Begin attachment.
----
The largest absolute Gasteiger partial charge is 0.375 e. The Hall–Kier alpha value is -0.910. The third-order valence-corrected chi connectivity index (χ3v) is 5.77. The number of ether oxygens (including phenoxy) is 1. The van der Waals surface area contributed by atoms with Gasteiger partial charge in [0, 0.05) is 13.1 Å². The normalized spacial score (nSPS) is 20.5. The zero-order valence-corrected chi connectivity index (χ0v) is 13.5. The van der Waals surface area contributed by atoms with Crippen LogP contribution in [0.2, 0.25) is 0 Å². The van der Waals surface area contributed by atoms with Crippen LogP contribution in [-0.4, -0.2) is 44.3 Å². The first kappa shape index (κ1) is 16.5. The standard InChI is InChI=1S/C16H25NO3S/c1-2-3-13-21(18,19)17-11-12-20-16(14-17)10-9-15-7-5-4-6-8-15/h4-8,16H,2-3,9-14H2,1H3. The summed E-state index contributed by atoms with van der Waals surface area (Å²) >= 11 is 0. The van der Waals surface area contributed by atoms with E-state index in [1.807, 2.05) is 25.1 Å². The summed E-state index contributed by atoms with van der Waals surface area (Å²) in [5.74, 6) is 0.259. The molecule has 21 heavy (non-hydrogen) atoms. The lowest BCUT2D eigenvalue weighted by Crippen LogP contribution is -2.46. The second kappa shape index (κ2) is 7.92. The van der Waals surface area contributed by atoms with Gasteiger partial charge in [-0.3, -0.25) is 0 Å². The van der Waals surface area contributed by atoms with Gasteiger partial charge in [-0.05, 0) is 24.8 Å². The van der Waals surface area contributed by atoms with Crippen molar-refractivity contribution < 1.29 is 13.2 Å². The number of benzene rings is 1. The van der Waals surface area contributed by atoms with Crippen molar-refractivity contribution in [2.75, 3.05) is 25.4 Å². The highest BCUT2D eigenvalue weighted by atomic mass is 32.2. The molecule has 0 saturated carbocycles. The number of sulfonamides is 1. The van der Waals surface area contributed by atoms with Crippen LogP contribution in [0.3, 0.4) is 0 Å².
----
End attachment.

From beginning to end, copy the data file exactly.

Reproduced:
The largest absolute Gasteiger partial charge is 0.375 e. The Hall–Kier alpha value is -0.910. The third-order valence-corrected chi connectivity index (χ3v) is 5.77. The number of ether oxygens (including phenoxy) is 1. The van der Waals surface area contributed by atoms with Gasteiger partial charge in [0, 0.05) is 13.1 Å². The normalized spacial score (nSPS) is 20.5. The zero-order valence-corrected chi connectivity index (χ0v) is 13.5. The van der Waals surface area contributed by atoms with Crippen LogP contribution in [0.2, 0.25) is 0 Å². The van der Waals surface area contributed by atoms with Crippen LogP contribution in [-0.4, -0.2) is 44.3 Å². The first kappa shape index (κ1) is 16.5. The standard InChI is InChI=1S/C16H25NO3S/c1-2-3-13-21(18,19)17-11-12-20-16(14-17)10-9-15-7-5-4-6-8-15/h4-8,16H,2-3,9-14H2,1H3. The summed E-state index contributed by atoms with van der Waals surface area (Å²) >= 11 is 0. The van der Waals surface area contributed by atoms with E-state index in [1.807, 2.05) is 25.1 Å². The summed E-state index contributed by atoms with van der Waals surface area (Å²) in [5.74, 6) is 0.259. The molecule has 21 heavy (non-hydrogen) atoms. The lowest BCUT2D eigenvalue weighted by Crippen LogP contribution is -2.46. The second kappa shape index (κ2) is 7.92. The van der Waals surface area contributed by atoms with Gasteiger partial charge in [-0.3, -0.25) is 0 Å². The van der Waals surface area contributed by atoms with Gasteiger partial charge in [-0.05, 0) is 24.8 Å². The van der Waals surface area contributed by atoms with Crippen molar-refractivity contribution < 1.29 is 13.2 Å². The number of benzene rings is 1. The van der Waals surface area contributed by atoms with Crippen molar-refractivity contribution in [2.75, 3.05) is 25.4 Å². The highest BCUT2D eigenvalue weighted by atomic mass is 32.2. The molecule has 0 saturated carbocycles. The number of sulfonamides is 1. The van der Waals surface area contributed by atoms with Crippen LogP contribution in [0.3, 0.4) is 0 Å².